#7
Audrey S Dickey, Dafne N Sanchez, Martin Arreola, Kunal R Sampat, Weiwei Fan, Nicolas Arbez, Sergey Akimov, Michael J Van Kanegan, Kohta Ohnishi, Stephen K Gilmore-Hall, April L Flores, Janice M Nguyen, Nicole Lomas, Cynthia L Hsu, Donald C Lo, Christopher A Ross, Eliezer Masliah, Ronald M Evans, Albert R La Spada
Neurons must maintain protein and mitochondrial quality control for optimal function, an energetically expensive process. The peroxisome proliferator-activated receptors (PPARs) are ligand-activated transcription factors that promote mitochondrial biogenesis and oxidative metabolism. We recently determined that transcriptional dysregulation of PPARδ contributes to Huntington's disease (HD), a progressive neurodegenerative disorder resulting from a CAG-polyglutamine repeat expansion in the huntingtin gene. We documented that the PPARδ agonist KD3010 is an effective therapy for HD in a mouse model...
December 6, 2017: Science Translational Medicine
https://www.readbyqxmd.com/read/29212017/control-of-huntington-s-disease-associated-phenotypes-by-the-striatum-enriched-transcription-factor-foxp2
#8
Lea J Hachigian, Vitor Carmona, Robert J Fenster, Ruth Kulicke, Adrian Heilbut, Annie Sittler, Luís Pereira de Almeida, Jill P Mesirov, Fan Gao, Eric D Kolaczyk, Myriam Heiman
Alteration of corticostriatal glutamatergic function is an early pathophysiological change associated with Huntington's disease (HD). The factors that regulate the maintenance of corticostriatal glutamatergic synapses post-developmentally are not well understood. Recently, the striatum-enriched transcription factor Foxp2 was implicated in the development of these synapses. Here, we show that, in mice, overexpression of Foxp2 in the adult striatum of two models of HD leads to rescue of HD-associated behaviors, while knockdown of Foxp2 in wild-type mice leads to development of HD-associated behaviors...
December 5, 2017: Cell Reports
https://www.readbyqxmd.com/read/29210869/treatment-of-behavioral-disinhibition-in-huntington-s-disease-with-valproic-acid
#9
William L Whiting, Regina Velasco, Jonathan T Stewart
No abstract text is available yet for this article.
November 28, 2017: Journal of Clinical Psychopharmacology
https://www.readbyqxmd.com/read/29209494/rnai-mechanisms-in-huntington-s-disease-therapy-sirna-versus-shrna
#10
REVIEW
Sebastian Aguiar, Bram van der Gaag, Francesco Albert Bosco Cortese
Huntington's Disease (HD) is a genetically dominant trinucleotide repeat disorder resulting from CAG repeats within the Huntingtin (HTT) gene exceeding a normal range (> 36 CAGs). Symptoms of the disease manifest in middle age and include chorea, dystonia, and cognitive decline. Typical latency from diagnosis to death is 20 years. There are currently no disease-modifying therapies available to HD patients. RNAi is a potentially curative therapy for HD. A popular line of research employs siRNA or antisense oligonucleotides (ASO) to knock down mutant Huntingtin mRNA (mHTT)...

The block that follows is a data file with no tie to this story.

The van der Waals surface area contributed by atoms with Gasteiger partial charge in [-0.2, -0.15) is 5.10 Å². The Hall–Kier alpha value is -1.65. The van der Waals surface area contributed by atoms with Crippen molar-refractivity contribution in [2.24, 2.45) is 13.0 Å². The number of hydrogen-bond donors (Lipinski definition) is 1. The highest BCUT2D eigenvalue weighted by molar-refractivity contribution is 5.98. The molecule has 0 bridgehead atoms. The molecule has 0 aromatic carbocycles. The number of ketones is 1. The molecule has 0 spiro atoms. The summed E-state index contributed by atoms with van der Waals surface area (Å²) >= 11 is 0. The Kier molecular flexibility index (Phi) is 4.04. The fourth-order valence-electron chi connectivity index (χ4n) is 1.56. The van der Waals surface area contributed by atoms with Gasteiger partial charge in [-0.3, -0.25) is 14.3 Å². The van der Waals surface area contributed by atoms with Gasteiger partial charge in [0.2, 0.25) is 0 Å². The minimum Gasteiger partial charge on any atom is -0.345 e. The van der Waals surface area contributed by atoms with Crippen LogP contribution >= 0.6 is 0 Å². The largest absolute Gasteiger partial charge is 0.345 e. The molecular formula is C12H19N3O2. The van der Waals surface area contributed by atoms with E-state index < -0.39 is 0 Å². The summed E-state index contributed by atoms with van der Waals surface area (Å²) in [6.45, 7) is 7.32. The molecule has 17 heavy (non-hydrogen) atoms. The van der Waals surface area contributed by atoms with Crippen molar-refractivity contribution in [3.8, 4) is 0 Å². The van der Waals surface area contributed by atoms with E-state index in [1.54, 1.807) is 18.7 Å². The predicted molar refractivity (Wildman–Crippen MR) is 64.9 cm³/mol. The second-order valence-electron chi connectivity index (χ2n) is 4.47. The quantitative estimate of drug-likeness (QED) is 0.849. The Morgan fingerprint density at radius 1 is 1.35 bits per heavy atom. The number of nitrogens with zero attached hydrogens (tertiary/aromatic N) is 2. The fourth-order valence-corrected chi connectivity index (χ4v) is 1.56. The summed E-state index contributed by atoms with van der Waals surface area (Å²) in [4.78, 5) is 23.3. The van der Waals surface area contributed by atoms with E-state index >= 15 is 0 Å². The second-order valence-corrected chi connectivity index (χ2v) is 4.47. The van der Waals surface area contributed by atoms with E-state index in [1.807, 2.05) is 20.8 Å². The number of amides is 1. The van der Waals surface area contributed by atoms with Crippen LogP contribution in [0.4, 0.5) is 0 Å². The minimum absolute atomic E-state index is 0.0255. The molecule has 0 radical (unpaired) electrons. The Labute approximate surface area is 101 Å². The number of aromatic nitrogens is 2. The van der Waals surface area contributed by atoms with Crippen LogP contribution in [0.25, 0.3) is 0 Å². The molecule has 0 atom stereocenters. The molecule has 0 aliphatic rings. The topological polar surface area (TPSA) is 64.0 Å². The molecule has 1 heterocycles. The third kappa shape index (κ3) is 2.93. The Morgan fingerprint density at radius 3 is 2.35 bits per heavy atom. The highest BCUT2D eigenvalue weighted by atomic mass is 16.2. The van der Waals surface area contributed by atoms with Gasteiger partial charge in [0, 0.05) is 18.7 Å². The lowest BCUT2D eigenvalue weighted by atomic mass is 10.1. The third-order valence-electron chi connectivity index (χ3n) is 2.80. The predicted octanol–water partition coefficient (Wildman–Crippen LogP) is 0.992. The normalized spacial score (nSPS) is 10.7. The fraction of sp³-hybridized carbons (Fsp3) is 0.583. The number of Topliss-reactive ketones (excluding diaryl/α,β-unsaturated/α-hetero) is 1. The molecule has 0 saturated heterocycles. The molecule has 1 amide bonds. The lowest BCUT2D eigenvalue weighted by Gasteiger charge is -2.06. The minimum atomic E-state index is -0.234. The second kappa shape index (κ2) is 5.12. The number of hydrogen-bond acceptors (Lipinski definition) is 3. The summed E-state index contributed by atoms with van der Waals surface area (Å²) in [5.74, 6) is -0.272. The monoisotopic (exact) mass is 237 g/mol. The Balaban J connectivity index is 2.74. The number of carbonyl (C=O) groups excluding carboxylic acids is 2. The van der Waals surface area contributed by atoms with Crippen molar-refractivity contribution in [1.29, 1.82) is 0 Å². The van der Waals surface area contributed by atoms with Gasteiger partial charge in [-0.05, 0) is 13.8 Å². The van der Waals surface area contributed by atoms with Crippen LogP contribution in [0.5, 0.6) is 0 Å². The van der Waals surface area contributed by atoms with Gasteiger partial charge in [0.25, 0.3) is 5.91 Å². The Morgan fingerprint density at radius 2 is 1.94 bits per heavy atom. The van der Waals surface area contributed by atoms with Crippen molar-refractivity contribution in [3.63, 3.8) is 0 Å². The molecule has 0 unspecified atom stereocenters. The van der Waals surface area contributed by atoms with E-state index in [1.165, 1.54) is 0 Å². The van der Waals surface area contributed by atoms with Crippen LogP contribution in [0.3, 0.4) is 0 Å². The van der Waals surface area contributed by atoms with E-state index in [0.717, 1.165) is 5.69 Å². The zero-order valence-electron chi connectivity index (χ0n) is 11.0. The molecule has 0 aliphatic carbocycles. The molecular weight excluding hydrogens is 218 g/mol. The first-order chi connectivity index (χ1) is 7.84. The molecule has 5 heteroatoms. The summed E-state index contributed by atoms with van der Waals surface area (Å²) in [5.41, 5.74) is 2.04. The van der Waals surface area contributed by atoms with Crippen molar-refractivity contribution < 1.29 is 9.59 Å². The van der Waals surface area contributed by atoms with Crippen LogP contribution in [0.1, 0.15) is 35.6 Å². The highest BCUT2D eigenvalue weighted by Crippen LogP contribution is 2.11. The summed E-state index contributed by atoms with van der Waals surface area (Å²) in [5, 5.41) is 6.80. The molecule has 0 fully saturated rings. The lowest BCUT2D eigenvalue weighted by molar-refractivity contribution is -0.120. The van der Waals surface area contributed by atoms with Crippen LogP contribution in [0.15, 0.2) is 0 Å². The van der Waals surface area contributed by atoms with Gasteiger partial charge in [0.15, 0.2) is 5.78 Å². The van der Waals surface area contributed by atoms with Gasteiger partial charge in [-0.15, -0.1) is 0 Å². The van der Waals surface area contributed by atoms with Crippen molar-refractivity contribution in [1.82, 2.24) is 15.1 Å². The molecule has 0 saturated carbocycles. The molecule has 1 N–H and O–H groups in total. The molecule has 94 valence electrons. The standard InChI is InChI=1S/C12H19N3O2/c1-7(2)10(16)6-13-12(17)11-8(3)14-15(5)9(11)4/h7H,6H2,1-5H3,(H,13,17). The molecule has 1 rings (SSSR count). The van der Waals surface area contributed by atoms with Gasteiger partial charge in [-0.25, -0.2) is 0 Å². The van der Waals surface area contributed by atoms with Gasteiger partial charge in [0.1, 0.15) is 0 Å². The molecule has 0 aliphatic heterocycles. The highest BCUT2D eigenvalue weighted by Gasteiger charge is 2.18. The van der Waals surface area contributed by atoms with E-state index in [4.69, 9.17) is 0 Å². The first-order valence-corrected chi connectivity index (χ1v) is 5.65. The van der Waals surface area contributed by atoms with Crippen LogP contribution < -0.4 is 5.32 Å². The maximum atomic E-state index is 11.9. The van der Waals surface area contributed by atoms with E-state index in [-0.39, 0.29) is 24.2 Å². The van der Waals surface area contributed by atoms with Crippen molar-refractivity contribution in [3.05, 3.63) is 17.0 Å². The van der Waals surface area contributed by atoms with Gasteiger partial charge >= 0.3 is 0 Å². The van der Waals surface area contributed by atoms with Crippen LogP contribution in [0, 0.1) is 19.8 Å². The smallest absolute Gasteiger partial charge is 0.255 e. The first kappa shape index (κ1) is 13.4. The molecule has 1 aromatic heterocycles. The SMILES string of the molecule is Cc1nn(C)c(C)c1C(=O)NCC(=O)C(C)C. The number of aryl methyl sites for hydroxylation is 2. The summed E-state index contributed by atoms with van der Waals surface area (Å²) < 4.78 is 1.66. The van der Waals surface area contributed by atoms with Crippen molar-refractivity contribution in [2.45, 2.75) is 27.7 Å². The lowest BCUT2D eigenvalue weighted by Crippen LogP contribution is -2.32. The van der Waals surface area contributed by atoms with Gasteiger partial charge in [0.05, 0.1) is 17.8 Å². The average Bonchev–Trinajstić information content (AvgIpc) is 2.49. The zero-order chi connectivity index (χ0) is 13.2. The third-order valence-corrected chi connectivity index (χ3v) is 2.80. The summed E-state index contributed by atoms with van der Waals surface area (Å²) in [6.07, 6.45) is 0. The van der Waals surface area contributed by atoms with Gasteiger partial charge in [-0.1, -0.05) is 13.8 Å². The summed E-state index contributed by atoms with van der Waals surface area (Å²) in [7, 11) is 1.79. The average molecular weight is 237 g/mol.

2017: Translational Neurodegeneration
https://www.readbyqxmd.com/read/29209158/induced-pluripotent-stem-cell-derived-neural-stem-cell-transplantations-reduced-behavioral-deficits-and-ameliorated-neuropathological-changes-in-yac128-mouse-model-of-huntington-s-disease
#11
Abeer Al-Gharaibeh, Rebecca Culver, Andrew N Stewart, Bhairavi Srinageshwar, Kristin Spelde, Laura Frollo, Nivya Kolli, Darren Story, Leela Paladugu, Sarah Anwar, Andrew Crane, Robert Wyse, Panchanan Maiti, Gary L Dunbar, Julien Rossignol
Huntington's disease (HD) is a genetic neurodegenerative disorder characterized by neuronal loss and motor dysfunction. Although there is no effective treatment, stem cell transplantation offers a promising therapeutic strategy, but the safety and efficacy of this approach needs to be optimized. The purpose of this study was to test the potential of intra-striatal transplantation of induced pluripotent stem cell-derived neural stem cells (iPS-NSCs) for treating HD. For this purpose, we developed mouse adenovirus-generated iPSCs, differentiated them into neural stem cells in vitro, labeled them with Hoechst, and transplanted them bilaterally into striata of 10-month old wild type (WT) and HD YAC128 mice...
2017: Frontiers in Neuroscience
https://www.readbyqxmd.com/read/29209146/adhesion-regulating-molecule-1-mediates-hap40-overexpression-induced-mitochondrial-defects
#12
Zih-Ning Huang, Her Min Chung, Su-Chiung Fang, Lu-Shiun Her
Striatal neuron death in Huntington's disease is associated with abnormal mitochondrial dynamics and functions. However, the mechanisms for this mitochondrial dysregulation remain elusive. Increased accumulation of Huntingtin-associated protein 40 (HAP40) has been shown to be associated with Huntington's disease. However, the link between increased HAP40 and Huntington's disease remains largely unknown. Here we show that HAP40 overexpression causes mitochondrial dysfunction and reduces cell viability in the immortalized mouse striatal neurons...
2017: International Journal of Biological Sciences
https://www.readbyqxmd.com/read/29208631/the-drosophila-junctophilin-gene-is-functionally-equivalent-to-its-four-mammalian-counterparts-and-is-a-modifier-of-a-huntingtin-poly-q-expansion-and-the-notch-pathway
#13
Eduardo Calpena, Víctor López Del Amo, Mouli Chakraborty, Beatriz Llamusí, Rubén Artero, Carmen Espinós, Máximo I Galindo
Members of the Junctophilin (JPH) protein family have emerged as key actors in all excitable cells with critical implications for human pathophysiology. In mammals this family consists in four members (JPH1-4) that are differentially expressed throughout excitable cells. The analysis of knockout mice lacking JPH subtypes has demonstrated their essential contribution to physiological functions in skeletal and cardiac muscles, and neurons. Moreover, mutations in the human JPH2 gene are associated with hypertrophic and dilated cardiomyopathies; mutations in JPH3 are responsible for the neurodegenerative Huntington's disease-like-2 (HDL2), whereas JPH1 acts as a genetic modifier in CMT2K peripheral neuropathy...